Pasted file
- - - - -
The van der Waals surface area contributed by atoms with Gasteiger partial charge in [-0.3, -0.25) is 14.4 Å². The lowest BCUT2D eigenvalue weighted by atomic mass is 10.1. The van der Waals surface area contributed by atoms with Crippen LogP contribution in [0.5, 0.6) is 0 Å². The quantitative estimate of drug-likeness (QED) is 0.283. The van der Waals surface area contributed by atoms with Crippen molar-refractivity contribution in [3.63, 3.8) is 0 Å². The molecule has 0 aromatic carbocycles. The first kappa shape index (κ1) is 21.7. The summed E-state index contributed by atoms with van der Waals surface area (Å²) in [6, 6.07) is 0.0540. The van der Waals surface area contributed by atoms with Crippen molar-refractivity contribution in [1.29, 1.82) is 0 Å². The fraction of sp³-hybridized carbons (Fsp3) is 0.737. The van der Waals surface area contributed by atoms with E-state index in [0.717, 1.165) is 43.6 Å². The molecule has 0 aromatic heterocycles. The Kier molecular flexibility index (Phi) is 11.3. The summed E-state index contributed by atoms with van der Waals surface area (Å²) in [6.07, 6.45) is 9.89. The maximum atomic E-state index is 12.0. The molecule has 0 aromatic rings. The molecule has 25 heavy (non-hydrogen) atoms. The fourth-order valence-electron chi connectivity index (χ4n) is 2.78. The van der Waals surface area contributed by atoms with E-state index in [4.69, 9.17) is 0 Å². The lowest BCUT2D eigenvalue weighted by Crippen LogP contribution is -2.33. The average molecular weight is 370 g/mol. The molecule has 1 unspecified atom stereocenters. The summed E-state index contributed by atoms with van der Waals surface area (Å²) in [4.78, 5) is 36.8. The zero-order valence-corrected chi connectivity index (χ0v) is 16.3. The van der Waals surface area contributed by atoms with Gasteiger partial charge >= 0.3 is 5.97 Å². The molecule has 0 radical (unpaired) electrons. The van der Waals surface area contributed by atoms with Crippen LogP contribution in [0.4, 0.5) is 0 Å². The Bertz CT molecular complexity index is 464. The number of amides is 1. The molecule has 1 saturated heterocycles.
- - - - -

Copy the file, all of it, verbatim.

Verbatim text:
The van der Waals surface area contributed by atoms with Gasteiger partial charge in [-0.3, -0.25) is 14.4 Å². The lowest BCUT2D eigenvalue weighted by atomic mass is 10.1. The van der Waals surface area contributed by atoms with Crippen LogP contribution in [0.5, 0.6) is 0 Å². The quantitative estimate of drug-likeness (QED) is 0.283. The van der Waals surface area contributed by atoms with Crippen molar-refractivity contribution in [3.63, 3.8) is 0 Å². The molecule has 0 aromatic carbocycles. The first kappa shape index (κ1) is 21.7. The summed E-state index contributed by atoms with van der Waals surface area (Å²) in [6, 6.07) is 0.0540. The van der Waals surface area contributed by atoms with Crippen molar-refractivity contribution in [1.29, 1.82) is 0 Å². The fraction of sp³-hybridized carbons (Fsp3) is 0.737. The van der Waals surface area contributed by atoms with E-state index in [0.717, 1.165) is 43.6 Å². The molecule has 0 aromatic heterocycles. The Kier molecular flexibility index (Phi) is 11.3. The summed E-state index contributed by atoms with van der Waals surface area (Å²) in [6.07, 6.45) is 9.89. The maximum atomic E-state index is 12.0. The molecule has 0 aromatic rings. The molecule has 25 heavy (non-hydrogen) atoms. The fourth-order valence-electron chi connectivity index (χ4n) is 2.78. The van der Waals surface area contributed by atoms with E-state index in [4.69, 9.17) is 0 Å². The lowest BCUT2D eigenvalue weighted by Crippen LogP contribution is -2.33. The average molecular weight is 370 g/mol. The molecule has 1 unspecified atom stereocenters. The summed E-state index contributed by atoms with van der Waals surface area (Å²) in [4.78, 5) is 36.8. The zero-order valence-corrected chi connectivity index (χ0v) is 16.3. The van der Waals surface area contributed by atoms with Gasteiger partial charge >= 0.3 is 5.97 Å². The molecule has 0 radical (unpaired) electrons. The van der Waals surface area contributed by atoms with Crippen LogP contribution in [0.4, 0.5) is 0 Å². The Bertz CT molecular complexity index is 464. The number of amides is 1. The molecule has 1 saturated heterocycles.